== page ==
Alternatives to Sight and Sound's Top 250 Films of All Time list named by /r/truefilm's community. With notes. Inspired by…
Craig T. Nelson stars as Steve Freeling, the main protagonist, who lives with his wife, Diane, and their three children, Dana, Robbie, and Carol Anne, in Southern California where he sells houses for the company that built the neighborhood. It starts with just a few odd occurrences, such as broken dishes and furniture moving around by itself. However, a tree comes alive and takes Robbie through his bedroom window, and Carol Anne is abducted by ghosts. Realizing that something evil haunts his home, Steve calls in a team of parapsychologists led by Dr. Lesh to investigate, hoping to get Carol Anne back, so he can remove his family from the house before it's too late.
Making excellent use of its resources, brilliantly paced from start to finish & employing clever use of horror elements throughout its runtime, Poltergeist might have been one of the most influential & heart-pounding horror films of its time but over the years, its scare factor has diminished by a great deal, thanks to its dated special effects & countless imitations.
Set in a California suburb, the story of Poltergeist focuses on one particular family whose home is abducted by malevolent ghosts. Amusing at first, the paranormal activities within the house soon begin to intensify but things turn for the worst when the family's youngest daughter is abducted by them. With the help of parapsychologists & a spiritual medium, the family tries to bring her…
Overlong infomercial on the dangers of watching too much television.
When October rolls around most people feel this urge to fill the month with horror films and I am absolutely supportive of this need! While I feel the need to fill my entire year [life] with horror films, I find that October is a time to revisit the films I have always loved, films which aren't just nostalgia-inducing but rather comforting in their familiarity. Poltergeist was released exactly one year and two days before I was born, so it is quite obvious that I grew up with this movie. There is something about Poltergeist which I never tire of, it has to be one of the most re-watchable movies I have ever seen (repeatedly, for 30 years).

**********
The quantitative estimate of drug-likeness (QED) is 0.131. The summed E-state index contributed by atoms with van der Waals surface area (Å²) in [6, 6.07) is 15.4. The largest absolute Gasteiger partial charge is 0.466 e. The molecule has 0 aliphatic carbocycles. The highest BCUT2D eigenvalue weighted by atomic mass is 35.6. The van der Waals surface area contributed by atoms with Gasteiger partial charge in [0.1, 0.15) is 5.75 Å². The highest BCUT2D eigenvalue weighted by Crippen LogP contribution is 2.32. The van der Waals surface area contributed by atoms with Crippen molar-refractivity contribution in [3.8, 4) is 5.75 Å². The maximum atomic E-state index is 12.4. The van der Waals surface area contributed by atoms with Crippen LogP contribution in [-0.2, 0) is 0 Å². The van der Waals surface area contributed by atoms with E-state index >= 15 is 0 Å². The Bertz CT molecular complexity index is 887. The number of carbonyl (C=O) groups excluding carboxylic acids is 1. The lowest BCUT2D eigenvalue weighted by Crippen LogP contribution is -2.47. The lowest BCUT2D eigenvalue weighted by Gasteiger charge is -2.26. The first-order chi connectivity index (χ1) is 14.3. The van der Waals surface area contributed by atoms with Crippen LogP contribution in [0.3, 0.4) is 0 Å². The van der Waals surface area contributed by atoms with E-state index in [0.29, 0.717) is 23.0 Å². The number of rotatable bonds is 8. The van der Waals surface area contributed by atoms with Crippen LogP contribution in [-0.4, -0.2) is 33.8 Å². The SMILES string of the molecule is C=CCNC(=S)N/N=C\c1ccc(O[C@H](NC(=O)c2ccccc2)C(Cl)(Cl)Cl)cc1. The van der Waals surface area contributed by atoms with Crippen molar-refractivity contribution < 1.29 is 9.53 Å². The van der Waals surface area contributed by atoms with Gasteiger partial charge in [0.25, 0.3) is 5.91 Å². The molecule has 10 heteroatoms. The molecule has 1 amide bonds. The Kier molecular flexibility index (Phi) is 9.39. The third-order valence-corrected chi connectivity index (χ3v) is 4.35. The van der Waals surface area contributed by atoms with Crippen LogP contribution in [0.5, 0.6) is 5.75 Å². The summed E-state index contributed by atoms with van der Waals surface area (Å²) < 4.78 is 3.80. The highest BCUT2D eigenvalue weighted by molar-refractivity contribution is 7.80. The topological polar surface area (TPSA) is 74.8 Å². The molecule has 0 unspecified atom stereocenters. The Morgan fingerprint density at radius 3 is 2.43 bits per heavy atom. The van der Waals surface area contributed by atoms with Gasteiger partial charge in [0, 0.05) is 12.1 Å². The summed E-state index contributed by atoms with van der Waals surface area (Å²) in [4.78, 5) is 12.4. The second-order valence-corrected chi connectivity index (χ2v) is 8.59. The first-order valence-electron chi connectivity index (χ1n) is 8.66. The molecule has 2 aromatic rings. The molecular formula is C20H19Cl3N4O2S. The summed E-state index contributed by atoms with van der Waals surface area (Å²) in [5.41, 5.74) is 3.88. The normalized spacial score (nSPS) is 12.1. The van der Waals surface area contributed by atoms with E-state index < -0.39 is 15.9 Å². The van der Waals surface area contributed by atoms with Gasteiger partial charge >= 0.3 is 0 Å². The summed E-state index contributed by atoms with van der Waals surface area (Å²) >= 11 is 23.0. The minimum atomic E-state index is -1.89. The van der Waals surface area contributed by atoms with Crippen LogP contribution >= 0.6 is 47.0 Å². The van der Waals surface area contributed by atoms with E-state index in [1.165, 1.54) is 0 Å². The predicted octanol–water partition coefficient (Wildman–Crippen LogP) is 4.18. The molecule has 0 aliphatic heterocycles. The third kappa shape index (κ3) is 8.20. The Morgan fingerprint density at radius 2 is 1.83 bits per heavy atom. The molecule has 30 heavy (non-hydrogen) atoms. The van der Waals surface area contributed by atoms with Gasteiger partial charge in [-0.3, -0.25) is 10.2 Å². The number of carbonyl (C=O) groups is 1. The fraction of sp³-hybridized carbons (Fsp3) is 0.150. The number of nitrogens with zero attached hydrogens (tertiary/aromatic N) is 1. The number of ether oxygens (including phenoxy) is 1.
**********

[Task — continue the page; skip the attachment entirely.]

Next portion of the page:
One of the…
Soooooooooooo, umm.........okay, little story to WHY I'm counting this as a Spielberg movie on this Marathon. See, I was originally going to let this (And next Friday's review) off since technically speaking this and "Twilight Zone: The Movie" aren't Spielberg films in the same way that many others have been.
But, due to a poll I did on Twitter to see if I should include these into this Marathon, everyone voted yes so I figured I might as well. And erm, let me explain something about this as well. See, a LOT of people have claimed and even have proof that Spielberg was the real director behind most of this film and had Tobe Hooper directed SOME of the more…
Eleventh watch of Hoop-Tober 2.0. Why on earth would you, as a parent, after having just retrieved your kid daughter from the kingdom of the death where she was taken to by some unholy spirit, stay a second longer than strictly necessary in the house in which this spooky business took place - let alone decide to spend the night there again. It’s asking for trouble if you ask me. Exactly, I don’t see why you would even consider staying in a house where furniture inexplicitly starts moving by itself and where stuff starts flying around. And although I for one don’t suffer from coulrophobia, that clown figure is still creepy as fuck and you must be insane to put…
This is perhaps one of the best easy-access horror films ever made. While it never gets really scary, it does have a sense of eeriness and looming threat that makes it a riveting viewing experience.